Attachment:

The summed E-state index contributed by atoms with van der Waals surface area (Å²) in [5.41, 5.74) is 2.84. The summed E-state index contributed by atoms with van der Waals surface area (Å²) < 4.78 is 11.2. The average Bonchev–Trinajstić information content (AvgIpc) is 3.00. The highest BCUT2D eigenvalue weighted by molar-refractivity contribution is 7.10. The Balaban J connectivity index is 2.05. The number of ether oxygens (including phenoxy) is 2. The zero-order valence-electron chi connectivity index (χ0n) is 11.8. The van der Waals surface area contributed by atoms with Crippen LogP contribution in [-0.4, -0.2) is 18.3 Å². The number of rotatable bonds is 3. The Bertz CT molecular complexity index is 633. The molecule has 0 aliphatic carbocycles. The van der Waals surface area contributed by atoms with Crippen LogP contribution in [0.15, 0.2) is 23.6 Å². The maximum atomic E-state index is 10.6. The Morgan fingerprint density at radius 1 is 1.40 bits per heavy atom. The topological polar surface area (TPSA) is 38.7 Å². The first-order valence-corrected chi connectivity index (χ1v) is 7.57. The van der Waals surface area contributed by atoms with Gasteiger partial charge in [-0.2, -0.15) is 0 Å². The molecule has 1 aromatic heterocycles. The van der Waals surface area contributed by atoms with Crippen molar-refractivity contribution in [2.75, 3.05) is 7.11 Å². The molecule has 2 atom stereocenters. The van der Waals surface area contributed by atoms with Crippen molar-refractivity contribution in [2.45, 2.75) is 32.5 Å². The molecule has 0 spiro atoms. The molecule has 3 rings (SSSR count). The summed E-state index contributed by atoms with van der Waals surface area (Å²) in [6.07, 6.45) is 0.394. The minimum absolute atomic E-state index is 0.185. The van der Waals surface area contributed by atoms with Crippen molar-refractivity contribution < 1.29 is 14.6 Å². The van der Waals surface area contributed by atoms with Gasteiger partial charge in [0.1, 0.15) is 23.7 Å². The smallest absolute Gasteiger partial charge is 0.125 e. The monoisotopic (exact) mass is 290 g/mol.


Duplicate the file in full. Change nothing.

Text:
The summed E-state index contributed by atoms with van der Waals surface area (Å²) in [5.41, 5.74) is 2.84. The summed E-state index contributed by atoms with van der Waals surface area (Å²) < 4.78 is 11.2. The average Bonchev–Trinajstić information content (AvgIpc) is 3.00. The highest BCUT2D eigenvalue weighted by molar-refractivity contribution is 7.10. The Balaban J connectivity index is 2.05. The number of ether oxygens (including phenoxy) is 2. The zero-order valence-electron chi connectivity index (χ0n) is 11.8. The van der Waals surface area contributed by atoms with Crippen LogP contribution in [-0.4, -0.2) is 18.3 Å². The number of rotatable bonds is 3. The Bertz CT molecular complexity index is 633. The molecule has 0 aliphatic carbocycles. The van der Waals surface area contributed by atoms with Crippen LogP contribution in [0.15, 0.2) is 23.6 Å². The maximum atomic E-state index is 10.6. The Morgan fingerprint density at radius 1 is 1.40 bits per heavy atom. The topological polar surface area (TPSA) is 38.7 Å². The first-order valence-corrected chi connectivity index (χ1v) is 7.57. The van der Waals surface area contributed by atoms with Gasteiger partial charge in [-0.2, -0.15) is 0 Å². The molecule has 1 aromatic heterocycles. The van der Waals surface area contributed by atoms with Crippen molar-refractivity contribution in [2.75, 3.05) is 7.11 Å². The molecule has 2 atom stereocenters. The van der Waals surface area contributed by atoms with Crippen molar-refractivity contribution in [2.45, 2.75) is 32.5 Å². The molecule has 0 spiro atoms. The molecule has 3 rings (SSSR count). The summed E-state index contributed by atoms with van der Waals surface area (Å²) in [6.07, 6.45) is 0.394. The minimum absolute atomic E-state index is 0.185. The van der Waals surface area contributed by atoms with Crippen molar-refractivity contribution < 1.29 is 14.6 Å². The van der Waals surface area contributed by atoms with Gasteiger partial charge in [0.1, 0.15) is 23.7 Å². The smallest absolute Gasteiger partial charge is 0.125 e. The monoisotopic (exact) mass is 290 g/mol.